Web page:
In this paper, the occurrence of psychosocial problems in OCP at time of cancer diagnosis and one year later was studied. The frequency of depression increased and cognitive functioning slightly worsened in the group of OCP as well as YCP. However, OCP were not at higher nor lower risk of depression, impaired cognitive functioning, and fatigue compared to YCP. Compared to ONC, the difference in cognitive functioning and fatigue was small, and after one year of follow-up, only depression was more frequent in OCP compared to ONC. In multivariate analyses, the main risk factors for psychosocial problems were changes in functional status and presence of baseline depression, fatigue or cognitive impairment.

An important timeframe

The occurrence of psychosocial problems was studied at time of cancer diagnosis and one year after a diagnosis of cancer. This is a timeframe that often corresponds with the transition from secondary to primary care, i.e. the time when general practitioners (GPs) become the first contact person again, especially for psychosocial issues. Previous studies emphasised that the transition from secondary to primary care is associated with increased psychological distress [22, 23]. Our study also showed more depression and some worsening of cognitive functioning one year after cancer diagnosis. While psychosocial care might be well organized around cancer diagnosis and treatment within the hospital setting, there is no consensus yet on the organization of cancer aftercare [24]. Whether or not GPs will claim a formal role in cancer aftercare, their role will become more prominent due to the increasing numbers of OCP and the shift from inpatient to ambulatory care [25]. Hence, GPs but also other primary and secondary health care providers should be aware of the psychosocial problems cancer patients may encounter, also when primary cancer treatment has ended. Furthermore, presence of the problem at baseline was the main risk factor for psychosocial problems one year after cancer diagnosis. This highlights the importance of regular screening for psychosocial problems and exchange of information on psychosocial functioning between secondary and primary care professionals.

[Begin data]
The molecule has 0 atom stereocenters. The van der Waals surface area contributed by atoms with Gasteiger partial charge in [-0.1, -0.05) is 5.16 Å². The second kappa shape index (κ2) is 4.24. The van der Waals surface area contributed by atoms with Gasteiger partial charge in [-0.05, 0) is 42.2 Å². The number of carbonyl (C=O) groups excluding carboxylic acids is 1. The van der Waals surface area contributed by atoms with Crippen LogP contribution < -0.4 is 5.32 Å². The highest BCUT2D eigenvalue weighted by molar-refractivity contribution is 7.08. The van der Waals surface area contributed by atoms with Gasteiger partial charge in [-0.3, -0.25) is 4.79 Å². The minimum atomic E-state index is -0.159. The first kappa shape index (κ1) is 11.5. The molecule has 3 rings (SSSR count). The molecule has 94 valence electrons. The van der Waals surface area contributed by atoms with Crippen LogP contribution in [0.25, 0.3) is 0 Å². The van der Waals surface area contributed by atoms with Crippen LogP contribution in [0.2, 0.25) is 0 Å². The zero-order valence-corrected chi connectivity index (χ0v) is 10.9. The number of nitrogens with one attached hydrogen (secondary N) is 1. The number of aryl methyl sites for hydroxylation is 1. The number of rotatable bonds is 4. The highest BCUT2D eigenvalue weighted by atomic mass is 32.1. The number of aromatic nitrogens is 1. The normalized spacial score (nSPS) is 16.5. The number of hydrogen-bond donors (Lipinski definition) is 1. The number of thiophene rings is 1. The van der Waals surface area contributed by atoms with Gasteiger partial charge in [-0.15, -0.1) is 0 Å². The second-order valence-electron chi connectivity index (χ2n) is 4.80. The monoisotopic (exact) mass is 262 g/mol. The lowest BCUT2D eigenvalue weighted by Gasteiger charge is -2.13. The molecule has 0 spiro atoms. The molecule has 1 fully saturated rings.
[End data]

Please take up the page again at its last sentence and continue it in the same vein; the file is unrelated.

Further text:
The impact of ageing: older cancer patients versus younger cancer patients

Increasing age is associated with the accumulation of personal and health-related losses and diminishing financial and social resources, which may contribute to increased vulnerability [26]. Therefore, it is not unlikely that OCP may face more psychosocial problems compared to YCP, e.g. more depression and more cognitive problems.